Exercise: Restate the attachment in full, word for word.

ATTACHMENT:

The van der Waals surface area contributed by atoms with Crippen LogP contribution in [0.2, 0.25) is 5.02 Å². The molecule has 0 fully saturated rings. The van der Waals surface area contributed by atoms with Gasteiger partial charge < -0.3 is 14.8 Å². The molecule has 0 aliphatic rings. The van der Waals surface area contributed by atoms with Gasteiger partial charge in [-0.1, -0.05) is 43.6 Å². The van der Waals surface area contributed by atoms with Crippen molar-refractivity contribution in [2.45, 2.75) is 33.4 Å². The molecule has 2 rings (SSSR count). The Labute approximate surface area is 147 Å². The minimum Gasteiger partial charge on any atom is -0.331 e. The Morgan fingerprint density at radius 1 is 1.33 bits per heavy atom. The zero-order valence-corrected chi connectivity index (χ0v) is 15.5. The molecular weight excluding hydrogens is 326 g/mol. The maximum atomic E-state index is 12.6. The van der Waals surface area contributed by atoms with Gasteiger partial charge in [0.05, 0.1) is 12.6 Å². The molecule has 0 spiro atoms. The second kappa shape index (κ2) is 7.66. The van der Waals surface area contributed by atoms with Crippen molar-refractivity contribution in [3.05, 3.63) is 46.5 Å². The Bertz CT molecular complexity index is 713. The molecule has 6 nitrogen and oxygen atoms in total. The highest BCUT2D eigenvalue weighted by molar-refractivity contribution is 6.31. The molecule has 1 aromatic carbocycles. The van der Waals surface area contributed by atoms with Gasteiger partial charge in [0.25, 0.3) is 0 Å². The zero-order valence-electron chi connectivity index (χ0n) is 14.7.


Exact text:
The van der Waals surface area contributed by atoms with Crippen LogP contribution in [0.2, 0.25) is 5.02 Å². The molecule has 0 fully saturated rings. The van der Waals surface area contributed by atoms with Gasteiger partial charge < -0.3 is 14.8 Å². The molecule has 0 aliphatic rings. The van der Waals surface area contributed by atoms with Gasteiger partial charge in [-0.1, -0.05) is 43.6 Å². The van der Waals surface area contributed by atoms with Crippen molar-refractivity contribution in [2.45, 2.75) is 33.4 Å². The molecule has 2 rings (SSSR count). The Labute approximate surface area is 147 Å². The minimum Gasteiger partial charge on any atom is -0.331 e. The Morgan fingerprint density at radius 1 is 1.33 bits per heavy atom. The zero-order valence-corrected chi connectivity index (χ0v) is 15.5. The molecular weight excluding hydrogens is 326 g/mol. The maximum atomic E-state index is 12.6. The van der Waals surface area contributed by atoms with Gasteiger partial charge in [0.05, 0.1) is 12.6 Å². The molecule has 0 spiro atoms. The second kappa shape index (κ2) is 7.66. The van der Waals surface area contributed by atoms with Crippen molar-refractivity contribution in [3.05, 3.63) is 46.5 Å². The Bertz CT molecular complexity index is 713. The molecule has 6 nitrogen and oxygen atoms in total. The highest BCUT2D eigenvalue weighted by molar-refractivity contribution is 6.31. The molecule has 1 aromatic carbocycles. The van der Waals surface area contributed by atoms with Gasteiger partial charge in [0.25, 0.3) is 0 Å². The zero-order valence-electron chi connectivity index (χ0n) is 14.7.